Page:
Swimming improves fitness in children with asthmaBMJ 2013; 346 doi: http://dx.doi.org/10.1136/bmj.f2714 (Published 01 May 2013) Cite this as: BMJ 2013;346:f2714
Swimming is a good way for children with asthma to keep fit, according to a systematic review of eight trials. Swimming was well tolerated by children with stable symptoms and helped improve aerobic fitness and lung function compared with no prescribed exercise or golf (one trial). Swimming training made no difference to quality of life in one small study and little difference to asthma symptoms in two small studies. Trial data on exacerbations were limited and inconclusive.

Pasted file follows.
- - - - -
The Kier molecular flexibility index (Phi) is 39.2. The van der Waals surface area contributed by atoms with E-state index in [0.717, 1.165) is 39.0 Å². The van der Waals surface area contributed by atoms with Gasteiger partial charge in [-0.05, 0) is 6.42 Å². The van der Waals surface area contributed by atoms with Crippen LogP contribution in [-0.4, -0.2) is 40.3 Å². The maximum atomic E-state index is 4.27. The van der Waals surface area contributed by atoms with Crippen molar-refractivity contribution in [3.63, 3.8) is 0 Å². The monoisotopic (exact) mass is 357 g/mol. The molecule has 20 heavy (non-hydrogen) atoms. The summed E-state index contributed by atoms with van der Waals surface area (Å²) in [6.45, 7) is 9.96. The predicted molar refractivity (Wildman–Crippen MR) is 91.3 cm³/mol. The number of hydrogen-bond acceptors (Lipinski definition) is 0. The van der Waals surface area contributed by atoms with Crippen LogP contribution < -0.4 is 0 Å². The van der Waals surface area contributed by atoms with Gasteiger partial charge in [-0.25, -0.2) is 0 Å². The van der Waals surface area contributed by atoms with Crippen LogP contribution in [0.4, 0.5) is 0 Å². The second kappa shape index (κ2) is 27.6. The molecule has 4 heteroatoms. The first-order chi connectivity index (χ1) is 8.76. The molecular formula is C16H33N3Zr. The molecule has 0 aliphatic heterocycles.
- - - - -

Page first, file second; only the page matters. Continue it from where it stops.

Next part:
In combined analyses, swimming several times a week for at least half an hour improved children’s FEV1 (forced expiratory volume in one second) by 100 mL more than usual care (95% CI 0 to 200). The difference was modest but clinically meaningful, say the authors, and comparable to the kind of improvements associated with low dose fluticasone. Swimming had a more noticeable impact on fitness (25% greater improvement than controls in maximal oxygen consumption: an extra 9.67 mL/kg/min, 95% CI 5.84 to 13.51).
The 262 children and adolescents in these trials had stable asthma of varying severity. Trials reported few side effects, although only four of the eight specified whether pools contained chlorine. Bigger, better trials looking at quality of life and asthma control are now needed, say the authors. Parents and children still want to know how swimming compares with other forms of exercise.
Cite this as: BMJ 2013;346:f2714